We wanted to let you know we ran a very successful vSphere SDK lab at [Partner Exchange / Tech Exchange a few weeks ago in Orlando. For those of you who missed the event, I'm posting the manuals and code files. Going through the lab is a great way to get started with the API and includes handy sample code for modification or inclusion in your own programs.
The lab covers both the Java and C# versions of the VI SDK and uses the vSphere Web Services SDK 4.0 (formerly VI SDK 4.0). Though the lab doesn't cover any vSphere-specific features, I haven't tested it with VI SDK 2.5 and it will probably require some minor modification. For scripters that would prefer an introduction to the vSphere Perl SDK (formerly the VI Perl Toolkit) or the vSphere PowerCLI (formerly VI Toolkit for Windows), I posted a similar lab for those in an earlier blog post.
Exercises cover all the basics for using the SDK:
Understanding managed objects and data objects
Connecting to the VI API webservice
getting the properties of managed objects using the PropertyCollector
Using the SearchIndex
Finding objects using TraversalSpecs
Finding objects based on arbitrary criteria
Collecting properties of multiple objects at the same time
Understanding performance differences in some basic property collection strategies
Monitoring properties for changes
Monitoring tasks for completion
Gathering performance statistics
There's obviously a lot more to do in the SDK, but once you've mastered those basic skills, most of the rest of the SDK is just an extension of what you already know. The exercises on collecting multiple objects properties at the same time and understanding performance differences due to property collector strategies cover some common problems I see with the management ecosystem partners I handle and are a great review for anyone trying to make sure their SDK code scales well.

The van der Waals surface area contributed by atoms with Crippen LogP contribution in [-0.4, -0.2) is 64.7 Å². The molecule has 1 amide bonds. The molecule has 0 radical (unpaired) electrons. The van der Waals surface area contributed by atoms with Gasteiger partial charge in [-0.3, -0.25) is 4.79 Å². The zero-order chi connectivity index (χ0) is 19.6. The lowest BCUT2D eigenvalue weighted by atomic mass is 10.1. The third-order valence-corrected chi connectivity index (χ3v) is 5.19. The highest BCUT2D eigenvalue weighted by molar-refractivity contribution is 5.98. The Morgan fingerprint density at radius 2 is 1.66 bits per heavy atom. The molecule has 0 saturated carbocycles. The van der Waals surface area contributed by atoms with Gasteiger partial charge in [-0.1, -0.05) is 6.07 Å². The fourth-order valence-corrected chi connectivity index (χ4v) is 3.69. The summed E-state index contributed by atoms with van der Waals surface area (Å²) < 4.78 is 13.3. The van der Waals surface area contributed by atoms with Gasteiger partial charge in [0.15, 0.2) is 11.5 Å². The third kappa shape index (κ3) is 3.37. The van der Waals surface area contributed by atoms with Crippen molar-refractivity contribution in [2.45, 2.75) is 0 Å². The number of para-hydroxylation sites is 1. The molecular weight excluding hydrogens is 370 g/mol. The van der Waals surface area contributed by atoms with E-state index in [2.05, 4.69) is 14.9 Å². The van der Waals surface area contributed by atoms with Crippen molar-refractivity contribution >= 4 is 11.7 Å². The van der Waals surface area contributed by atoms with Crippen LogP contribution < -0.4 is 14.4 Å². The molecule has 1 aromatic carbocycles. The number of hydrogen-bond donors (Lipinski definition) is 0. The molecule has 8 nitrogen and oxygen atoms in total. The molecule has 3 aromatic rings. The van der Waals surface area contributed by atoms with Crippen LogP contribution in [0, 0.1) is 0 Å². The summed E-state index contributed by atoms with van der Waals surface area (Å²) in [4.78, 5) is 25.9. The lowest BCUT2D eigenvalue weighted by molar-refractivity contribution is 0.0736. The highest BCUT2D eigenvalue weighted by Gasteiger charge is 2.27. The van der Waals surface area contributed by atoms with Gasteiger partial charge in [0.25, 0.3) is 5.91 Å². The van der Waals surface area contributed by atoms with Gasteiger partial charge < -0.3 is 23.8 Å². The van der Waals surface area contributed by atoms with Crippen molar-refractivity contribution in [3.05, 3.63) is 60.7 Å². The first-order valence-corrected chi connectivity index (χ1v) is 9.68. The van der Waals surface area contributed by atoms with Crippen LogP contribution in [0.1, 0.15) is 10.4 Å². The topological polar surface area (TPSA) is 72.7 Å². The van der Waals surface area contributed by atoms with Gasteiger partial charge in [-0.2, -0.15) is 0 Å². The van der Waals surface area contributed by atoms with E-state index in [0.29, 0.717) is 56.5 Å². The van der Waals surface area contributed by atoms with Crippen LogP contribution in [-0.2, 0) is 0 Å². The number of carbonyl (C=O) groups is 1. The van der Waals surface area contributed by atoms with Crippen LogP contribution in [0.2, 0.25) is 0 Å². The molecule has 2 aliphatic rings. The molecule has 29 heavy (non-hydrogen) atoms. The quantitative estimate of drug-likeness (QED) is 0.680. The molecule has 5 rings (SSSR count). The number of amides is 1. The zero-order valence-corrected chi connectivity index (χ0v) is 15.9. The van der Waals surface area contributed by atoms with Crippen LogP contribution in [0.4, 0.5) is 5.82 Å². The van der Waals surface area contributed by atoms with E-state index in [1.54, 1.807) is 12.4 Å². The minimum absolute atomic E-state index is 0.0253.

A few things to note: I didn't update the doc with the new names of the various API components... I wrote the lab while those names were still under development. Also, I want to thank the other folks who helped put this lab together: Balaji Parimi (who wrote the Java code), Rajesh Kamal (who wrote the C# code), Alton Yu, John Kennedy, Paul Vasquez, and Steve Jin.
While most of the code handles errors gracefully and follows best practices, I’d like to point out that the code here is designed to teach concepts, not to be “enterprise ready”.